19th century horse speeding, fire transport still carry $5 fine



(The Center Square) — Outdated and unenforced statutes clutter state law but languish on the books for decades, even though lawmakers agree they should be repealed.

State Rep. Tim Brennan, D-Doylestown, has sponsored the latest effort in House Bill 1543, which targets two pre-Civil War provisions that have long been forgotten.

Passed in 1836, it remains illegal to carry fire over a wooden bridge and to take horses or cattle over a wooden bridge faster than a walking pace. Anyone who does so must pay a $5 fine.

“Some laws no longer apply to our modern world yet remain on the books,” Brennan wrote in a legislative memo. “They clog up the system and hinder the efficient operation of our government. These laws are prime examples.”

Brennan wants to repeal the laws “in the interest of maintaining an efficient and responsive government.”

Though it’s doubtful that anyone has paid a fine for speedy cattle on a wooden bridge in more than a century, the state legislative system doesn’t make repealing the law easy.

“You have to go through the same process to repeal a piece of law as you do to make a piece of law, and it’s not very easy to make a piece of law,” Brennan said.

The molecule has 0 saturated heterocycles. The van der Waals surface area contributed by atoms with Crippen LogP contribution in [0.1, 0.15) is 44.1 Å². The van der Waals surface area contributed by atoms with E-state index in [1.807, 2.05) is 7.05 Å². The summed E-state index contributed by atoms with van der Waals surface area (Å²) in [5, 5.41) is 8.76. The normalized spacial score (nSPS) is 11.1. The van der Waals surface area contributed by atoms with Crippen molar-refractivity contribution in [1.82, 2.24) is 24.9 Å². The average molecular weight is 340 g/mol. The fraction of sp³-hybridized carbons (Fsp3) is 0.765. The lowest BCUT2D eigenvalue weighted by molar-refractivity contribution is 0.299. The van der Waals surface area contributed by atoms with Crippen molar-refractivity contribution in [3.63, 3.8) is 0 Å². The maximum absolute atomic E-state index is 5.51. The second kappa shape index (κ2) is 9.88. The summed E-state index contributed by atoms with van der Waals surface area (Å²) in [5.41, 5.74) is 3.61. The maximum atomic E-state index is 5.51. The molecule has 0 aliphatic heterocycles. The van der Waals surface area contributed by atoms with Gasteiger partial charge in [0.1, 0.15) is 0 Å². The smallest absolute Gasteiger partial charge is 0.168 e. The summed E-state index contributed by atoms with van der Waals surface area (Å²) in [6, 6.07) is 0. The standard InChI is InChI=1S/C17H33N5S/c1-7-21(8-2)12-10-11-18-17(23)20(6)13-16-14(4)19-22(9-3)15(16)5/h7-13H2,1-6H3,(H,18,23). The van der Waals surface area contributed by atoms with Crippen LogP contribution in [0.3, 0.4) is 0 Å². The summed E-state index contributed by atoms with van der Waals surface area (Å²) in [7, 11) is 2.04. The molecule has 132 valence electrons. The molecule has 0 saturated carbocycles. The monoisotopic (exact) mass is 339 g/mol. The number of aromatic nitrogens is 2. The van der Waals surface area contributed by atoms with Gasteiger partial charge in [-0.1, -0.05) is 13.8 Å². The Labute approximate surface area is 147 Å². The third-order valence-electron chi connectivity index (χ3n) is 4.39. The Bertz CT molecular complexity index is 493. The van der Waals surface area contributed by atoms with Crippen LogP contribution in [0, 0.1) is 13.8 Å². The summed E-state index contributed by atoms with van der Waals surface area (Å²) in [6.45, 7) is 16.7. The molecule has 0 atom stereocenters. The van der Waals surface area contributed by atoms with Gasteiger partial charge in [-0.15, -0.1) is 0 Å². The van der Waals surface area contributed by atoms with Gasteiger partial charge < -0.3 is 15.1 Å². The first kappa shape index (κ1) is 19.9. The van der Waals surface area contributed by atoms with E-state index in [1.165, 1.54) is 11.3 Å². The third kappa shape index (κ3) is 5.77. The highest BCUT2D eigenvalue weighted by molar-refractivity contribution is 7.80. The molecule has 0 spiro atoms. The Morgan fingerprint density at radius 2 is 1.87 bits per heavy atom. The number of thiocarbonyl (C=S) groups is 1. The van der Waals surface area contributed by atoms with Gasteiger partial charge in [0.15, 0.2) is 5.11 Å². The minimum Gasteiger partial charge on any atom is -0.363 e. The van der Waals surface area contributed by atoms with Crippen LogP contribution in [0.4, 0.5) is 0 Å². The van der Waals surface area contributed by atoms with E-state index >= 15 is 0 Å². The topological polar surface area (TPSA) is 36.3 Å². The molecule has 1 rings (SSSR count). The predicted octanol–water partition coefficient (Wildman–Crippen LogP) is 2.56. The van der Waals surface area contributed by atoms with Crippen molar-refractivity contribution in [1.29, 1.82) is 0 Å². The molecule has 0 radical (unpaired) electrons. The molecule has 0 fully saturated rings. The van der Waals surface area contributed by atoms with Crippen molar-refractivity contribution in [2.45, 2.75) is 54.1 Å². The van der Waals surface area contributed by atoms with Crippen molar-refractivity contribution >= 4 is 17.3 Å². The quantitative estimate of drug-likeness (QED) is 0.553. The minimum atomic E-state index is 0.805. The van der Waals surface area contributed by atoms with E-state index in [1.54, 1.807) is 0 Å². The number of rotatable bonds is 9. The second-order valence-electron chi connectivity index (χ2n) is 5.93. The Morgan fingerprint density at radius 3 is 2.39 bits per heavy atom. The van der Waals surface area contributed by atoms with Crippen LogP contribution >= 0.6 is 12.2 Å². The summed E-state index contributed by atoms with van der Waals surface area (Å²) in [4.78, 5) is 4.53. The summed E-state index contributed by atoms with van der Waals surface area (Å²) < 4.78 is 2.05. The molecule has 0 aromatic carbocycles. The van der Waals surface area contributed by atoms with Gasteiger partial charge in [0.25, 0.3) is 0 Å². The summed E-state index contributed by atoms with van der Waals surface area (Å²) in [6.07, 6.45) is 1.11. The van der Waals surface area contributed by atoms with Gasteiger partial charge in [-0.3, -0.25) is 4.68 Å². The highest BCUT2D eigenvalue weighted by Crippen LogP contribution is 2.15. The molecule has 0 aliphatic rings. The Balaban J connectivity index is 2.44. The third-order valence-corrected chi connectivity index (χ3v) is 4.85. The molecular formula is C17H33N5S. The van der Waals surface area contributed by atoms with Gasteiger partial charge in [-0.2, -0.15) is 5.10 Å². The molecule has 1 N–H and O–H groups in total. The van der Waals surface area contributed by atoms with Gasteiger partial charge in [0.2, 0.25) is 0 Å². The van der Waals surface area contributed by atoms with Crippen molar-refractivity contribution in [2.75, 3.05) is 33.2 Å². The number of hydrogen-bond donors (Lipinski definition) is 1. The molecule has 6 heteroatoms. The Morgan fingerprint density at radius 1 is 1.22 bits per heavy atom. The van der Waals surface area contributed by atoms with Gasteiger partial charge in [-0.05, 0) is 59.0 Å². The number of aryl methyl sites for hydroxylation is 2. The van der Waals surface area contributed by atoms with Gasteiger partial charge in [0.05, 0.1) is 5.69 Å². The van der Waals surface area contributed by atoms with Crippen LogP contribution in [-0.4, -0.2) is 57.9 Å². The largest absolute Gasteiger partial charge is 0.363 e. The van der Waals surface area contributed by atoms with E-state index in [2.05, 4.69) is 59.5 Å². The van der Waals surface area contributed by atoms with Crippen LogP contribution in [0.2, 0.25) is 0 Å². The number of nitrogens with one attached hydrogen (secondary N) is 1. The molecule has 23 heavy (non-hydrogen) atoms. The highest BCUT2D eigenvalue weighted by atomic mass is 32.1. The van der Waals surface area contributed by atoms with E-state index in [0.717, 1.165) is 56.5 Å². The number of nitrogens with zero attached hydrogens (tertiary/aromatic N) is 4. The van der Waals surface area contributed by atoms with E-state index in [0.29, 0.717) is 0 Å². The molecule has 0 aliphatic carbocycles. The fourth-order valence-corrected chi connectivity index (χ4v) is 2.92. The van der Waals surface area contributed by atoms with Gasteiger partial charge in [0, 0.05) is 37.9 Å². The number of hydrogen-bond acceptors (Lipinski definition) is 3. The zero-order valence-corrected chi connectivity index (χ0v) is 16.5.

Periodically, a repeal bill will make its way through the General Assembly, but it’s not a result of an annual auditing process.

“I don’t think there’s any systematic effort to look at that,” Brennan said. “At times when we’re doing a review of a portion of a law, people will see them and pull them out.”

Some outdated laws that get revoked can be irrelevant, but others can have a major impact.

Federal law penalizes the misuse of the anti-littering slogan “give a hoot, don’t pollute.” Massachusetts, however, repealed some 19th-century laws that penalized abortion in 2018 over concerns that a change in federal law could affect state law. In 2021, Congress repealed a number of laws pertaining to federal Indian policy.

Some small-government advocates have argued for decades for a Committee of Repeal in “every legislative body” to avoid confusion and ensure legislatures, rather than courts of an executive bureaucracy, craft law. Others have argued that “sunset laws” could automatically clean up laws by requiring re-authorization or else a law would expire.

“America’s massive, convoluted, rigid legal structure makes it almost impossible for government to do this job sensibly and within budget,” the lawyer Philip K. Howard argued in The Atlantic.

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